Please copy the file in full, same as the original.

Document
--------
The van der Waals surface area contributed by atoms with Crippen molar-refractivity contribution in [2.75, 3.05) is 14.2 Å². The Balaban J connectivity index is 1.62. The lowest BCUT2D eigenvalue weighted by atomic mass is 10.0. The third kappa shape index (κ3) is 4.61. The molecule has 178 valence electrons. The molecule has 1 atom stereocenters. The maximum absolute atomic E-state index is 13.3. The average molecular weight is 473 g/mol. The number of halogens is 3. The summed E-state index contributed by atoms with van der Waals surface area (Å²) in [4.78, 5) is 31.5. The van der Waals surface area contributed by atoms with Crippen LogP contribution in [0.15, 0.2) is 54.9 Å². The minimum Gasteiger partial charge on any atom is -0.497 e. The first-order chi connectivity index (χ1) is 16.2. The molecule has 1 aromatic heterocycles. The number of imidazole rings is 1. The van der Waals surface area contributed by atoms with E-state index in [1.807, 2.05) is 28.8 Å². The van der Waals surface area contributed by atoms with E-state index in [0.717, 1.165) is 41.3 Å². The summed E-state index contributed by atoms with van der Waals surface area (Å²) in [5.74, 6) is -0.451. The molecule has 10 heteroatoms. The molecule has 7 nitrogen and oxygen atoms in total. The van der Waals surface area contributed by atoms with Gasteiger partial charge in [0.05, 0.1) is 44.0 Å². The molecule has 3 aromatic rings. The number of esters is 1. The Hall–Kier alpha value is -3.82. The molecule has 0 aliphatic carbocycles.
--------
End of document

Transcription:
The van der Waals surface area contributed by atoms with Crippen molar-refractivity contribution in [2.75, 3.05) is 14.2 Å². The Balaban J connectivity index is 1.62. The lowest BCUT2D eigenvalue weighted by atomic mass is 10.0. The third kappa shape index (κ3) is 4.61. The molecule has 178 valence electrons. The molecule has 1 atom stereocenters. The maximum absolute atomic E-state index is 13.3. The average molecular weight is 473 g/mol. The number of halogens is 3. The summed E-state index contributed by atoms with van der Waals surface area (Å²) in [4.78, 5) is 31.5. The van der Waals surface area contributed by atoms with Crippen LogP contribution in [0.15, 0.2) is 54.9 Å². The minimum Gasteiger partial charge on any atom is -0.497 e. The first-order chi connectivity index (χ1) is 16.2. The molecule has 1 aromatic heterocycles. The number of imidazole rings is 1. The van der Waals surface area contributed by atoms with E-state index in [1.807, 2.05) is 28.8 Å². The van der Waals surface area contributed by atoms with E-state index in [0.717, 1.165) is 41.3 Å². The summed E-state index contributed by atoms with van der Waals surface area (Å²) in [5.74, 6) is -0.451. The molecule has 10 heteroatoms. The molecule has 7 nitrogen and oxygen atoms in total. The van der Waals surface area contributed by atoms with Gasteiger partial charge in [0.05, 0.1) is 44.0 Å². The molecule has 3 aromatic rings. The number of esters is 1. The Hall–Kier alpha value is -3.82. The molecule has 0 aliphatic carbocycles.